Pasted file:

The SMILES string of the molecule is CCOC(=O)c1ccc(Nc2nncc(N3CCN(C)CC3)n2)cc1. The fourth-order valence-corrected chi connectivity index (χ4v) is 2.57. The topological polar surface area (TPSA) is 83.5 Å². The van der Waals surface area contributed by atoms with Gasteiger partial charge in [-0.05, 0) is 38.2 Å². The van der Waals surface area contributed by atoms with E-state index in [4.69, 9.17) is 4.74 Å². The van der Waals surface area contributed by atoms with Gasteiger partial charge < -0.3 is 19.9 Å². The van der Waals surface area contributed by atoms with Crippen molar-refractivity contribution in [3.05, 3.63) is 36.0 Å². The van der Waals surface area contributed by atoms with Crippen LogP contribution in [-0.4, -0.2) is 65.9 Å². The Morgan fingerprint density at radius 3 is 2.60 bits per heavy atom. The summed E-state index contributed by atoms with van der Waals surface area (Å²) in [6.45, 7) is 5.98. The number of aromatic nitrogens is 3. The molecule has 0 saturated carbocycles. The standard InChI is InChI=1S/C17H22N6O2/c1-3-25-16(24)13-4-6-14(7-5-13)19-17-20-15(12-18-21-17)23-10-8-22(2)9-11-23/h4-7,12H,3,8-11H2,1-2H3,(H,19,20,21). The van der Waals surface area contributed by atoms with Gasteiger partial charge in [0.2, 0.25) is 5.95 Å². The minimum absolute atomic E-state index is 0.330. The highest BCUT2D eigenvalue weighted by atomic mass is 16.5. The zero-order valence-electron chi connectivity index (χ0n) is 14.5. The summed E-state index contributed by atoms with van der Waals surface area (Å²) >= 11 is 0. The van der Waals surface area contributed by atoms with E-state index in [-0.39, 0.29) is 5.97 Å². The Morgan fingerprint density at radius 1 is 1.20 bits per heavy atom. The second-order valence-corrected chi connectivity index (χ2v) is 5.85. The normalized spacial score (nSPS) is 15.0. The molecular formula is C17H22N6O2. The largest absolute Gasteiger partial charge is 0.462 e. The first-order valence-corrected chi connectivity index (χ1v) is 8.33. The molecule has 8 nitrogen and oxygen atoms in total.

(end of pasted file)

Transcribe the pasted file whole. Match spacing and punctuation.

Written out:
The SMILES string of the molecule is CCOC(=O)c1ccc(Nc2nncc(N3CCN(C)CC3)n2)cc1. The fourth-order valence-corrected chi connectivity index (χ4v) is 2.57. The topological polar surface area (TPSA) is 83.5 Å². The van der Waals surface area contributed by atoms with Gasteiger partial charge in [-0.05, 0) is 38.2 Å². The van der Waals surface area contributed by atoms with E-state index in [4.69, 9.17) is 4.74 Å². The van der Waals surface area contributed by atoms with Gasteiger partial charge < -0.3 is 19.9 Å². The van der Waals surface area contributed by atoms with Crippen molar-refractivity contribution in [3.05, 3.63) is 36.0 Å². The van der Waals surface area contributed by atoms with Crippen LogP contribution in [-0.4, -0.2) is 65.9 Å². The Morgan fingerprint density at radius 3 is 2.60 bits per heavy atom. The summed E-state index contributed by atoms with van der Waals surface area (Å²) in [6.45, 7) is 5.98. The number of aromatic nitrogens is 3. The molecule has 0 saturated carbocycles. The standard InChI is InChI=1S/C17H22N6O2/c1-3-25-16(24)13-4-6-14(7-5-13)19-17-20-15(12-18-21-17)23-10-8-22(2)9-11-23/h4-7,12H,3,8-11H2,1-2H3,(H,19,20,21). The van der Waals surface area contributed by atoms with Gasteiger partial charge in [0.2, 0.25) is 5.95 Å². The minimum absolute atomic E-state index is 0.330. The highest BCUT2D eigenvalue weighted by atomic mass is 16.5. The zero-order valence-electron chi connectivity index (χ0n) is 14.5. The summed E-state index contributed by atoms with van der Waals surface area (Å²) >= 11 is 0. The van der Waals surface area contributed by atoms with E-state index in [-0.39, 0.29) is 5.97 Å². The Morgan fingerprint density at radius 1 is 1.20 bits per heavy atom. The second-order valence-corrected chi connectivity index (χ2v) is 5.85. The normalized spacial score (nSPS) is 15.0. The molecular formula is C17H22N6O2. The largest absolute Gasteiger partial charge is 0.462 e. The first-order valence-corrected chi connectivity index (χ1v) is 8.33. The molecule has 8 nitrogen and oxygen atoms in total.